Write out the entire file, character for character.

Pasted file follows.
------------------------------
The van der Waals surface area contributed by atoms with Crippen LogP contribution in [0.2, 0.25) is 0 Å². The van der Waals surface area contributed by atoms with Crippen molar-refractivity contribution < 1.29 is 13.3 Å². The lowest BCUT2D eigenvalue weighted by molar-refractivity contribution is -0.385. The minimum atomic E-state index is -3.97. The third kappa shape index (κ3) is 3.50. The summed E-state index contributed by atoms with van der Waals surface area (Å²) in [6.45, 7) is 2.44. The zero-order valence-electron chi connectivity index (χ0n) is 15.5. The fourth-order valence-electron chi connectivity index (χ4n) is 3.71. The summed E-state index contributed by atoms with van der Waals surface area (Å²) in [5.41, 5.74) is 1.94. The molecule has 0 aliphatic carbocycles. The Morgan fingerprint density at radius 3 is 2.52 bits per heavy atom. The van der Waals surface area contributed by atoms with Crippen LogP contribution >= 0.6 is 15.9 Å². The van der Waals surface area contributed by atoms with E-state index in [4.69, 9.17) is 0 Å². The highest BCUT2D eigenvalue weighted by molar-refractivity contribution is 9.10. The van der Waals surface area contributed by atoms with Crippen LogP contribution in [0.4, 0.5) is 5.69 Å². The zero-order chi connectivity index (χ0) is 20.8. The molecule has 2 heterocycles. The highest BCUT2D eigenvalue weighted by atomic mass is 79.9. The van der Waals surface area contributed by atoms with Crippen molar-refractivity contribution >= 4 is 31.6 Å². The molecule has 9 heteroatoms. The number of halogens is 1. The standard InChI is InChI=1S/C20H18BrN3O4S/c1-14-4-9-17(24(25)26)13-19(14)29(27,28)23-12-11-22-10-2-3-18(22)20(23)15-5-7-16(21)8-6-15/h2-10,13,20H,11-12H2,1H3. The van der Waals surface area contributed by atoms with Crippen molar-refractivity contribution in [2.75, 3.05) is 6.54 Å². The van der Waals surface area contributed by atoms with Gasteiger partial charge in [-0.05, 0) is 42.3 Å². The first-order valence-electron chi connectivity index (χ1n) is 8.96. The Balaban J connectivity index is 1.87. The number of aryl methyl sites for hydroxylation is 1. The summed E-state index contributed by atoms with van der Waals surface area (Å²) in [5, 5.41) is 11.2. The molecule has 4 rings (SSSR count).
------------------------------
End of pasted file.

The van der Waals surface area contributed by atoms with Crippen LogP contribution in [0.2, 0.25) is 0 Å². The van der Waals surface area contributed by atoms with Crippen molar-refractivity contribution < 1.29 is 13.3 Å². The lowest BCUT2D eigenvalue weighted by molar-refractivity contribution is -0.385. The minimum atomic E-state index is -3.97. The third kappa shape index (κ3) is 3.50. The summed E-state index contributed by atoms with van der Waals surface area (Å²) in [6.45, 7) is 2.44. The zero-order valence-electron chi connectivity index (χ0n) is 15.5. The fourth-order valence-electron chi connectivity index (χ4n) is 3.71. The summed E-state index contributed by atoms with van der Waals surface area (Å²) in [5.41, 5.74) is 1.94. The molecule has 0 aliphatic carbocycles. The Morgan fingerprint density at radius 3 is 2.52 bits per heavy atom. The van der Waals surface area contributed by atoms with Crippen LogP contribution >= 0.6 is 15.9 Å². The van der Waals surface area contributed by atoms with E-state index in [4.69, 9.17) is 0 Å². The highest BCUT2D eigenvalue weighted by molar-refractivity contribution is 9.10. The van der Waals surface area contributed by atoms with Crippen LogP contribution in [0.4, 0.5) is 5.69 Å². The zero-order chi connectivity index (χ0) is 20.8. The molecule has 2 heterocycles. The highest BCUT2D eigenvalue weighted by atomic mass is 79.9. The van der Waals surface area contributed by atoms with Crippen molar-refractivity contribution >= 4 is 31.6 Å². The molecule has 9 heteroatoms. The number of halogens is 1. The standard InChI is InChI=1S/C20H18BrN3O4S/c1-14-4-9-17(24(25)26)13-19(14)29(27,28)23-12-11-22-10-2-3-18(22)20(23)15-5-7-16(21)8-6-15/h2-10,13,20H,11-12H2,1H3. The van der Waals surface area contributed by atoms with Crippen molar-refractivity contribution in [2.75, 3.05) is 6.54 Å². The van der Waals surface area contributed by atoms with Gasteiger partial charge in [-0.05, 0) is 42.3 Å². The first-order valence-electron chi connectivity index (χ1n) is 8.96. The Balaban J connectivity index is 1.87. The number of aryl methyl sites for hydroxylation is 1. The summed E-state index contributed by atoms with van der Waals surface area (Å²) in [5, 5.41) is 11.2. The molecule has 4 rings (SSSR count).